Acculturation and Peritraumatic Dissociation in Young Adult Latino Survivors of Community Violence
Published in: Journal of Abnormal Psychology, v. 111, no. 1, Feb. 2002, p. 166-174.
Posted on RAND.org on December 31, 2001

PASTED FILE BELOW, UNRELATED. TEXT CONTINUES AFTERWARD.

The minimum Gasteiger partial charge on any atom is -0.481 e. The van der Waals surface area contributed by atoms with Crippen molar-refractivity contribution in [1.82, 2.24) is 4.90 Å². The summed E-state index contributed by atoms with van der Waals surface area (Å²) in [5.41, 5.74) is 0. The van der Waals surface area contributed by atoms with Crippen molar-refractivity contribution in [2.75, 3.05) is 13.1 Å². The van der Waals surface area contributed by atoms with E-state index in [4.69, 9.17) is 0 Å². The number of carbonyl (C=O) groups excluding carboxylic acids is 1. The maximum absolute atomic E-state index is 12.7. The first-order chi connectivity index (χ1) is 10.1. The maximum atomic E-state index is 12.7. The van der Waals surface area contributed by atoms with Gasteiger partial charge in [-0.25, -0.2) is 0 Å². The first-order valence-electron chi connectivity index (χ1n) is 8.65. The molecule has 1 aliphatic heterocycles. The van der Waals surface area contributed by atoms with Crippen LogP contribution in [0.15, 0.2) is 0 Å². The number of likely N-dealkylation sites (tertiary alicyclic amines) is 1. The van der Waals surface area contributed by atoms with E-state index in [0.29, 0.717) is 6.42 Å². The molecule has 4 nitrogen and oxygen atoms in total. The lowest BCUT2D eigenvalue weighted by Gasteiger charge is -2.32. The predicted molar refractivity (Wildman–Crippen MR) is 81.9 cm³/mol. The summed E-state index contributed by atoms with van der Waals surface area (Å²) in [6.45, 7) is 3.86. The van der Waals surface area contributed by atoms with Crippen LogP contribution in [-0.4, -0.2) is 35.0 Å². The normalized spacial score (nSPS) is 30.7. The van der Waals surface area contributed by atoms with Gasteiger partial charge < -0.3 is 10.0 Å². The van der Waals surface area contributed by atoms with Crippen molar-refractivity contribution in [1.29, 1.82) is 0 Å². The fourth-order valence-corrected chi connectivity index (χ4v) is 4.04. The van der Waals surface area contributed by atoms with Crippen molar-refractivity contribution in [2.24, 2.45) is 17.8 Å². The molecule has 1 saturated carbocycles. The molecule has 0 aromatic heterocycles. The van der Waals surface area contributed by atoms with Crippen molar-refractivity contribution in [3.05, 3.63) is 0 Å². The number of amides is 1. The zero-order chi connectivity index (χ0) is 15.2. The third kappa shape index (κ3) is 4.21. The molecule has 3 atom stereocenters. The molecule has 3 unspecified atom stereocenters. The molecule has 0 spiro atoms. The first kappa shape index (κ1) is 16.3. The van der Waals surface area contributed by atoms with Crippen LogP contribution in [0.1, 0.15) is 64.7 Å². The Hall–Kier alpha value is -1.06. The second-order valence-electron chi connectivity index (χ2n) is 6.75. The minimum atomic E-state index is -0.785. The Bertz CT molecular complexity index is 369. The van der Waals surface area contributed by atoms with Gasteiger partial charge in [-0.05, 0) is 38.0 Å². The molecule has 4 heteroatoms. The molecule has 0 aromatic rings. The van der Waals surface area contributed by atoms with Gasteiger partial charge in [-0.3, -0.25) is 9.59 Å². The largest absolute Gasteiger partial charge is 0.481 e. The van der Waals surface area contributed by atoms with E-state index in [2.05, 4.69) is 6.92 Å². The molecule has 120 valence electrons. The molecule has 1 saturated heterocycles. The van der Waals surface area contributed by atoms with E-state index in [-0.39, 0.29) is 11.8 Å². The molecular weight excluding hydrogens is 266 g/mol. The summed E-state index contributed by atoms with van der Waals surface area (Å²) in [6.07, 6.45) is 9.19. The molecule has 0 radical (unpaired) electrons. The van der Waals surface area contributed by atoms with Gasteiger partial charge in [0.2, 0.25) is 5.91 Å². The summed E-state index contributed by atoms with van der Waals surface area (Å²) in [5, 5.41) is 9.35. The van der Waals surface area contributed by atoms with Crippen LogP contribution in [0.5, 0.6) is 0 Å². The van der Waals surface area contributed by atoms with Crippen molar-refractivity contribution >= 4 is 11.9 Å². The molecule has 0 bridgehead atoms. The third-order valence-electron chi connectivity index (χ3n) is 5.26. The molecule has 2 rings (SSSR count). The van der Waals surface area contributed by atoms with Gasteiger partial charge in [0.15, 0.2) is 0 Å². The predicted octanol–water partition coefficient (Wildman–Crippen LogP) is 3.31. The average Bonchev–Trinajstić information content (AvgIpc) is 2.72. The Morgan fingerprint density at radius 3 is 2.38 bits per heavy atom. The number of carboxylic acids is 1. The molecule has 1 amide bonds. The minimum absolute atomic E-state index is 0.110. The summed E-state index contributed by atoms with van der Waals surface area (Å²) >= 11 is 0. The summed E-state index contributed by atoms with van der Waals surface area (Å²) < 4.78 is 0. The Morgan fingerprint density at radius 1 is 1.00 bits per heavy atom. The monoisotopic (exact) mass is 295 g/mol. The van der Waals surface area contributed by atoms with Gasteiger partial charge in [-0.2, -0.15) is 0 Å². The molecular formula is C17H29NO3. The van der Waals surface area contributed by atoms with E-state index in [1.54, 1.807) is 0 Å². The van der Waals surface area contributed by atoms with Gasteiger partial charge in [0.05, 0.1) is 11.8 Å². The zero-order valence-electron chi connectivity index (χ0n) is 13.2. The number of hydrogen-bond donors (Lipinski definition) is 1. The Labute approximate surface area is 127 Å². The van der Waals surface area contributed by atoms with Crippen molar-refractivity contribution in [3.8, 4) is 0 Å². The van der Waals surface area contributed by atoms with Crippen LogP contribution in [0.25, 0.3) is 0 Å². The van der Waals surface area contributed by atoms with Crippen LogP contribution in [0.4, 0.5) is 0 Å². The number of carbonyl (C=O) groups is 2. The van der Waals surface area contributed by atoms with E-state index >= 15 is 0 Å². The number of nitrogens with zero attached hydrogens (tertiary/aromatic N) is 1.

This study examined the relationship between acculturation and peritraumatic dissociation in a sample of 304 physically injured Latino survivors of community violence. Item response theory analyses were conducted to document the measurement equivalence of English- and Spanish-language versions of a scale measuring peritraumatic dissociation. After establishing equivalence, structural equation modeling was used to determine the impact of acculturation on peritraumatic dissociation after controlling for other relevant covariates, including assault characteristics, intoxication before the assault, and trauma exposure history. Acculturation emerged as a significant and negative predictor of dissociation, so that high levels of acculturation were associated with low levels of peritraumatic dissociation. These findings offer a counterinstance to the emerging consensus that retention of Latin American cultural traditions serves to promote mental health.